The Complications of Obesity and Anesthesia
The rise in obesity rates is a major concern for healthcare providers. In addition to seeing more and more patients suffer from obesity-related conditions, it is also more complex to provide healthcare to these individuals.
The following CDC statistics illustrate how this problem is growing:
- More than one-third (36.5%) of US adults have obesity
- Obesity-related conditions include heart disease, stroke, type 2 diabetes and certain types of cancer, some of the leading causes of preventable death
- The estimated annual medical cost of obesity in the U.S. was $147 billion U.S. dollars in 2008 (Incenta health published a figure of $190.2 billion in 2015); the medical costs for people who are obese were $1,429 higher than those of normal weight, (according to Incenta Health this is 36% higher)
Nurses and doctors are making adjustments to procedures to accommodate obese individuals, but it is increasingly clear that the standard tools and techniques might not be enough. In anesthesia there are specific challenges when the patient due to undergo surgery is obese.
The Known Risks of Administering Anesthesia to Obese Patients
Being overweight, and especially obese, puts an individual at a higher risk when undergoing surgery – with one of the primary concerns being the administration of anesthesia.
The known risks include:
- Difficulty in locating veins for intravenous medication
- Determining a proper medication dose relative to body size
- Ensuring proper oxygen and airflow before, during, and after surgery
- Taking more time to regain consciousness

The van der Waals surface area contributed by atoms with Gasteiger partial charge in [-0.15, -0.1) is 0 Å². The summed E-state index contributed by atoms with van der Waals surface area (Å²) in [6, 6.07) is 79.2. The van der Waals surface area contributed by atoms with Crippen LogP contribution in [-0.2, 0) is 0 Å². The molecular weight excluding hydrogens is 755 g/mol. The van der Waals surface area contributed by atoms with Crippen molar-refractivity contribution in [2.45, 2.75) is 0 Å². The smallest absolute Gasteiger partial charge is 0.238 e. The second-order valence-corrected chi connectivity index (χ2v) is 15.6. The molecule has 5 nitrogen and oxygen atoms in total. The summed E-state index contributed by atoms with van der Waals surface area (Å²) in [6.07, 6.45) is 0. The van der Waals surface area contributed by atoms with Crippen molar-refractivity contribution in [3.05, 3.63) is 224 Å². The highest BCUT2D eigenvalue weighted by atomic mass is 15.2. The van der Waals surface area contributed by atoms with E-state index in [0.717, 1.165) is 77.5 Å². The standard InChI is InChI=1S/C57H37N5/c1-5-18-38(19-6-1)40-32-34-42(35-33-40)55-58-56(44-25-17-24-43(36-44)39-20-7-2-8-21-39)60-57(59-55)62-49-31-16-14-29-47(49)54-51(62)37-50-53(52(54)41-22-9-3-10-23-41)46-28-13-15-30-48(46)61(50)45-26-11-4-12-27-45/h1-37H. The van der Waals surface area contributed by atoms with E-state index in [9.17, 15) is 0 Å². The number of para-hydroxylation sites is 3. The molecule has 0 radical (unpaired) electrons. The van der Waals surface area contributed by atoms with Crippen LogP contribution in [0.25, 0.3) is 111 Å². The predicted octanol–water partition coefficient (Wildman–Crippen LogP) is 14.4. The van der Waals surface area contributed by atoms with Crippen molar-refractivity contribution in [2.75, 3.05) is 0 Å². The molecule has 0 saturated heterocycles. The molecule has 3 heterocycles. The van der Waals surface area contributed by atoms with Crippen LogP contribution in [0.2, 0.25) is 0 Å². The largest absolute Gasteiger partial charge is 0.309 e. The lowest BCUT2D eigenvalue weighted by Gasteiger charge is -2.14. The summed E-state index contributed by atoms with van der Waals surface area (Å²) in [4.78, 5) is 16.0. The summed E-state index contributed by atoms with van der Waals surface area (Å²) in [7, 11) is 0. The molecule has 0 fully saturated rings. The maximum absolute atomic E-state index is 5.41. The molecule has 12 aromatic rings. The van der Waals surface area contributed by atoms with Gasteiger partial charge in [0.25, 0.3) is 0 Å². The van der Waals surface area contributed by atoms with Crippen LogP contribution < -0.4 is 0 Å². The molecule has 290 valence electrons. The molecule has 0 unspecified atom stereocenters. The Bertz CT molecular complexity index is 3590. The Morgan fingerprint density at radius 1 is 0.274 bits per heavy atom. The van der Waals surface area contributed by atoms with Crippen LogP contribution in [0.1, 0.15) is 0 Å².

Anesthesia Options for Obese Patients
During the preoperative assessment, health practitioners will create a tailored plan for each patient regarding anesthetic management. At this point, it may be determined that additional measures are required to safely and effectively administer anesthesia to the patient.
The preoperative assessment includes:
- Airway assessment
- Mallampati score
- Thyromental distance (TMD)
- Respiratory and oxygenation status
- Snoring, tiredness, observed apnea, and high blood pressure with BMI, age, and neck circumference (STOP-BANG)
- Cardiovascular system assessments
- Patient transportation planning
The chances of multiple measures being determined upon is higher when the patient is obese.
It is recommended to take a multimodal approach to improving patient outcome, and perioperative epidural anesthesia (EDA) is often essential to prevent from relying exclusively on opioid administration for anesthesia. While the subject is still up for debate, one recent study found that EDA improved postoperative vital capacity, lung volumes, and other spirometric values quicker than patients who were treated with opioids.
Due to the lack of palpable bony landmarks and the depth of space in the fatty tissue of an obese patient, a multimodal analgesic approach is often more practical. This might include the use of opioids, acetaminophen, NSAIDs, and local anesthetic.
Postoperative Considerations for Obese Patients
Unless the patient has any ongoing medical conditions other than obesity, or underwent major surgery, they are usually nursed on the surgical floors following a complication-free surgery. However, extra precautions might still be necessary. For example, obese individuals who use a CPAP machine at home will benefit from a postoperative CPAP.
Maintaining safe IV connections can be a challenge in obese patients. Also, these patients may require more intravenous medication because intramuscular injections often are not a viable option in morbidly obese individuals.
This is where the Marvelous Stopcock and Safe2 Rotator acan ve useful. They can prevent disconnections and ensure medication is properly flushed – plus they keep nurses safer by preventing needle sticks.
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